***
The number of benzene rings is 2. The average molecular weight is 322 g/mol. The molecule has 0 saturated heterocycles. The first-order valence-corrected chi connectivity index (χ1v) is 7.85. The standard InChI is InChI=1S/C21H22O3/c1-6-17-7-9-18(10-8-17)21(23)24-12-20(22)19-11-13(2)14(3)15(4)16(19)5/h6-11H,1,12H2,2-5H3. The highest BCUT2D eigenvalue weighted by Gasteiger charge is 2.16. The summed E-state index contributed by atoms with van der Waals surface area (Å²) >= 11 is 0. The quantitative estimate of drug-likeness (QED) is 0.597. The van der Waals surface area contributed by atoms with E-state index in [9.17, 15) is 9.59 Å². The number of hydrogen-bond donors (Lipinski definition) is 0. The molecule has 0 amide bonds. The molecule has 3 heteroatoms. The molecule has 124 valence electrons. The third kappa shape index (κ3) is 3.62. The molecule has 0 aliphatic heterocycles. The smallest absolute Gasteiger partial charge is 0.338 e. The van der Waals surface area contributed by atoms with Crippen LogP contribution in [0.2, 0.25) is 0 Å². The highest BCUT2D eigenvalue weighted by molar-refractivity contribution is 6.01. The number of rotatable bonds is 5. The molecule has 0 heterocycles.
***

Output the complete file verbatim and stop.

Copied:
The number of benzene rings is 2. The average molecular weight is 322 g/mol. The molecule has 0 saturated heterocycles. The first-order valence-corrected chi connectivity index (χ1v) is 7.85. The standard InChI is InChI=1S/C21H22O3/c1-6-17-7-9-18(10-8-17)21(23)24-12-20(22)19-11-13(2)14(3)15(4)16(19)5/h6-11H,1,12H2,2-5H3. The highest BCUT2D eigenvalue weighted by Gasteiger charge is 2.16. The summed E-state index contributed by atoms with van der Waals surface area (Å²) >= 11 is 0. The quantitative estimate of drug-likeness (QED) is 0.597. The van der Waals surface area contributed by atoms with E-state index in [9.17, 15) is 9.59 Å². The number of hydrogen-bond donors (Lipinski definition) is 0. The molecule has 0 amide bonds. The molecule has 3 heteroatoms. The molecule has 124 valence electrons. The third kappa shape index (κ3) is 3.62. The molecule has 0 aliphatic heterocycles. The smallest absolute Gasteiger partial charge is 0.338 e. The van der Waals surface area contributed by atoms with Crippen LogP contribution in [0.2, 0.25) is 0 Å². The highest BCUT2D eigenvalue weighted by molar-refractivity contribution is 6.01. The number of rotatable bonds is 5. The molecule has 0 heterocycles.